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The May 4 Task Force approached Kent State University President Brage Golding with the idea of building a memorial to the four students killed and nine others wounded.
Kent State University President Dr. Michael Schwartz received a petition requesting a physical memorial from students and agreed to take the issue to the Kent State University Board of Trustees.
Dec. 9, 1983
The Kent Board of Trustees authorized the establishment of a May 4th Memorial Committee. The charge of the Committee was to determine the meaning of the events of May 4, 1970, to the University and to propose a suitable permanent memorial, if the Committee deemed that appropriate.
Feb. 22, 1984
Kent State University President Dr. Michael Schwartz appointed 10 members to the May 4th Memorial Committee. Members included two faculty members, two alumnae, the mayor of Kent, a Kent resident, a graduate student, a member of the May 4 Task Force and two administrators.
March 21, 1984
The May 4th Memorial Committee held its first meeting.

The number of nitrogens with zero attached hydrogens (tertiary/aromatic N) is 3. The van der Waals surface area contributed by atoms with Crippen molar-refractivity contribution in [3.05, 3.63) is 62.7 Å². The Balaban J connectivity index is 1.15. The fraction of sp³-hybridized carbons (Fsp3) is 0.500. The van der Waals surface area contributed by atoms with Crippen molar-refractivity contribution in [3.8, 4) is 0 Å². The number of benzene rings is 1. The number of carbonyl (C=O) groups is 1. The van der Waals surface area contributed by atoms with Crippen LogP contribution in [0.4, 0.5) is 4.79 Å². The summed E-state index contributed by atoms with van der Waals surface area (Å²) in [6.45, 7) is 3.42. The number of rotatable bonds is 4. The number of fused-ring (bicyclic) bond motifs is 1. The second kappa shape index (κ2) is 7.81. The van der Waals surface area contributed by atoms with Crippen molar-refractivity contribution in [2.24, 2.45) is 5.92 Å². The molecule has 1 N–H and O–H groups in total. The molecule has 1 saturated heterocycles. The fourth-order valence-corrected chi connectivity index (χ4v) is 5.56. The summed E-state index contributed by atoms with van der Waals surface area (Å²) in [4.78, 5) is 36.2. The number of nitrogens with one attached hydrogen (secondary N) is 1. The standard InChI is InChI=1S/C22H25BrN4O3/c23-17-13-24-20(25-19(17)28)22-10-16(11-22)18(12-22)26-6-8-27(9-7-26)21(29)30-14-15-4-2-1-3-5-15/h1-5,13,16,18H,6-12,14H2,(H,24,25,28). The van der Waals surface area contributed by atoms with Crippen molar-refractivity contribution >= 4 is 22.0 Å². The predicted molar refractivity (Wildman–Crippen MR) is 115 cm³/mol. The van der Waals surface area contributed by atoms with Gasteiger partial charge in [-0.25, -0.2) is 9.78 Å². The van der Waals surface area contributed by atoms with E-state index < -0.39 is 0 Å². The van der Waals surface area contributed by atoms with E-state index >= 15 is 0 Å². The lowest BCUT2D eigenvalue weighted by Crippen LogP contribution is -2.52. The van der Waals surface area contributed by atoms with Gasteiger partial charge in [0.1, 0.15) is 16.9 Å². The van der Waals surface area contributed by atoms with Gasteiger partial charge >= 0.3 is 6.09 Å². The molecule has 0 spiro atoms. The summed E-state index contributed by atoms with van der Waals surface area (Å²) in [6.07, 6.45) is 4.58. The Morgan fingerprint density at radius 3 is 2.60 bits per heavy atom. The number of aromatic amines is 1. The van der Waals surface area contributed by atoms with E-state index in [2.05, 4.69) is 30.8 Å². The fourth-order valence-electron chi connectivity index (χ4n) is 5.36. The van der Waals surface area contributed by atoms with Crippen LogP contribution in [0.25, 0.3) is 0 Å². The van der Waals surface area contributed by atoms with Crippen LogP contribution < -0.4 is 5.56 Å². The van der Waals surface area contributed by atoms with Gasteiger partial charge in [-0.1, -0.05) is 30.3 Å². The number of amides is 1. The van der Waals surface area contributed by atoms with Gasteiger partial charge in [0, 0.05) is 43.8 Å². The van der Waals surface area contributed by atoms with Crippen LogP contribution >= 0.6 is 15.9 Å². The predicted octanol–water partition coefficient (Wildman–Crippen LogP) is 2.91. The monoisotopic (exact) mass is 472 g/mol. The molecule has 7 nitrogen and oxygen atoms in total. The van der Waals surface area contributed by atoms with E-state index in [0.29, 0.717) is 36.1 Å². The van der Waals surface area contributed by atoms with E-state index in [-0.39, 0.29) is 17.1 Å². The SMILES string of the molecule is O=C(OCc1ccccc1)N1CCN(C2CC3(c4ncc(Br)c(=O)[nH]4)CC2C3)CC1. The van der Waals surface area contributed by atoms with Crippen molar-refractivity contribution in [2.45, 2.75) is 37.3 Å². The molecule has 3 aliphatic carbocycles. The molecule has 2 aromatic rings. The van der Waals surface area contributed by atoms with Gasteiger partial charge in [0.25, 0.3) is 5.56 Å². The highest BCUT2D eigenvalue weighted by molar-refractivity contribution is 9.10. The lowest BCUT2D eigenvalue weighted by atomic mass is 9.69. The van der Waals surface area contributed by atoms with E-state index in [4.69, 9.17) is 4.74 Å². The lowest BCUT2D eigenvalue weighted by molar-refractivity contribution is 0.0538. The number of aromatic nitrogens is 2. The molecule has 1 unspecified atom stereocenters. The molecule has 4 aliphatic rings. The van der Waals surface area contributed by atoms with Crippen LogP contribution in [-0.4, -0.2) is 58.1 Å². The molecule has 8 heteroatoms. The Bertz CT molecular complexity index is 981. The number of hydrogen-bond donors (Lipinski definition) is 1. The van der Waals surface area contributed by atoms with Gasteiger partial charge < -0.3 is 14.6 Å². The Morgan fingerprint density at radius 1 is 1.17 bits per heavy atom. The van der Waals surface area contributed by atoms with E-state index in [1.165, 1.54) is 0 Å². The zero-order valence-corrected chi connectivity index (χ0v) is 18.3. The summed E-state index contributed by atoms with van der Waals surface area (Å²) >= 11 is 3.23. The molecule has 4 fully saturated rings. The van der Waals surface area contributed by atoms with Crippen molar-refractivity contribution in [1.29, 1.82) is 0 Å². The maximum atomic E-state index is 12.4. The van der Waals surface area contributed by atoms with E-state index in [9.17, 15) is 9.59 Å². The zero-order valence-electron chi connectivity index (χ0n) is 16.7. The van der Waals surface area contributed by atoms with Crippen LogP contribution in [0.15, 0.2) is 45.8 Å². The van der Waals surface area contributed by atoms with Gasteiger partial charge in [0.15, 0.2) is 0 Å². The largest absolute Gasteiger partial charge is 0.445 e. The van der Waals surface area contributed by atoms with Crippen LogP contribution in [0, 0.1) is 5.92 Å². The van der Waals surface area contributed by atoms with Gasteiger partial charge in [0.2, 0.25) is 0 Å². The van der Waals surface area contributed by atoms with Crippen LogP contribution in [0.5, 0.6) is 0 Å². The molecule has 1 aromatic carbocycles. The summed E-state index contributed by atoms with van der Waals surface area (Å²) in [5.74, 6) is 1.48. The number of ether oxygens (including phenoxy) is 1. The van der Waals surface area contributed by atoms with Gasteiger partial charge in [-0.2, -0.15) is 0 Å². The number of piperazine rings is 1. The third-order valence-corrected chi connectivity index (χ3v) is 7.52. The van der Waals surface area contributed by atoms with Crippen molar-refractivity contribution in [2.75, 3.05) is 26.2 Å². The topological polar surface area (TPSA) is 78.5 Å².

July 18, 1984
The National Secretary of the 37th Division of the Veterans Association wrote Ohio Governor Richard Celeste objecting to the placing of the May 4 Memorial on state property. The 37th Division includes all Ohio veterans.
Dec. 13, 1984
The May 4th Memorial Committee held its final meeting.
Dec. 21, 1984
The May 4 Memorial Committee presented its unanimously endorsed report to President Michael Schwartz.
Jan. 23, 1985
The Kent State University Trustees accepted the May 4th Memorial Committee's report which recommended the development of a "physical memorial" to commemorate further the May 4, 1970, tragedy at the University. After passing a resolution that formally accepted the Committee's report, the Trustees directed President Michael Schwartz "to initiate an appropriate competition" for the design of "a physical ... memorial in keeping with the philosophy and recommendations contained in the report."